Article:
The idea of a morning of themed play and crafts for kids may not sound that inviting but when you have a little one to occupy in a safe environment where you can get a cup of coffee, your choices aren’t that great. This is how we found ourselves at Owl Tree Cafe in Red House Farm Junior Football Club (opened by Alan Shearer no less).
The room we were in was a typical unprepossessing sports building, with white painted breeze block walls and a metal hatch in one corner, open to reveal the kitchen. The chairs were hard plastic, arranged around formica trestle tables, while the floor was scattered with toys and activities for the children to enjoy. It was all a bit utilitarian.
Despite all this the atmosphere was great. The food was excellent value and very tasty while the staff were friendly and accommodating. The person who ran the cafe was constantly wandering amongst the children , making sure they had great fun and at the end of the session she led us all in a singalong.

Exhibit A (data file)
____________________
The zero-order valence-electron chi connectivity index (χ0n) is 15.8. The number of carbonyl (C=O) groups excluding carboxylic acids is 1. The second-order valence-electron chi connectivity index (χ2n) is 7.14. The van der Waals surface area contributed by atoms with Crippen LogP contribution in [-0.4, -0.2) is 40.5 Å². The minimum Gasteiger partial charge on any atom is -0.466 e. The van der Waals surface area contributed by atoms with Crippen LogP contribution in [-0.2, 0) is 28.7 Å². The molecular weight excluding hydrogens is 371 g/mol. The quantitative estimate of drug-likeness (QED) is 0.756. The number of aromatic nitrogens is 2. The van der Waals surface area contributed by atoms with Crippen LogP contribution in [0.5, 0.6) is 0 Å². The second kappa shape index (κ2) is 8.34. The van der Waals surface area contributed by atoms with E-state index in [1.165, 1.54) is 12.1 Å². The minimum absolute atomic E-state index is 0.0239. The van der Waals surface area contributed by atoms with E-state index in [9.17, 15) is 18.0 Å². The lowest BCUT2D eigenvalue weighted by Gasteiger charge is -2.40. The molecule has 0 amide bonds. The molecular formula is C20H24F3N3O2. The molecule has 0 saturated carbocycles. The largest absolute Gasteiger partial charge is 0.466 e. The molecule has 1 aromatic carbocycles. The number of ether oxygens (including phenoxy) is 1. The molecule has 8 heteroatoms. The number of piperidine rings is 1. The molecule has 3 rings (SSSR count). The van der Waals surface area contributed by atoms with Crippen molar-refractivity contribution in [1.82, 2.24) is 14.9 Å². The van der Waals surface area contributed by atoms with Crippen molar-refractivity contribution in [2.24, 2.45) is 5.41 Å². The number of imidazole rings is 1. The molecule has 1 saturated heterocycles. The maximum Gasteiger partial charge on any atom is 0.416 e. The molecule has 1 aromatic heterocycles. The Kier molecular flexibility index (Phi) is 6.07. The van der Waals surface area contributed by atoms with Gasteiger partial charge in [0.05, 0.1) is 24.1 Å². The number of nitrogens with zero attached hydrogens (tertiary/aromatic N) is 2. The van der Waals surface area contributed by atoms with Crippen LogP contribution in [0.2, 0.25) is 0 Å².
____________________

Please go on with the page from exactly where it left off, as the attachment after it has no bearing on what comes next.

Businesses need buildings in which to operate. These days some more than others yet it is the people that make a business and not the building. Good buildings don’t make an ordinary business good and ordinary buildings don’t make a good business bad.
There was nothing wrong with the sports hall yet it contributed little to the ambience. The feel of the business came from its people and management. Small things such as the greeting when we came in, the friendliness of the serving staff, the regular, but not intrusive enquiring if everything was fine and the effort to ensure all the children were involved were what counted.
Businesses are built by people for people. You can have the fanciest building or the swankiest kit but if you don’t have the people and the passion for what you are doing, you have nothing.
I’m looking forward to our next visit to the Owl Tree Cafe. Next time I think I’ll have a toastie.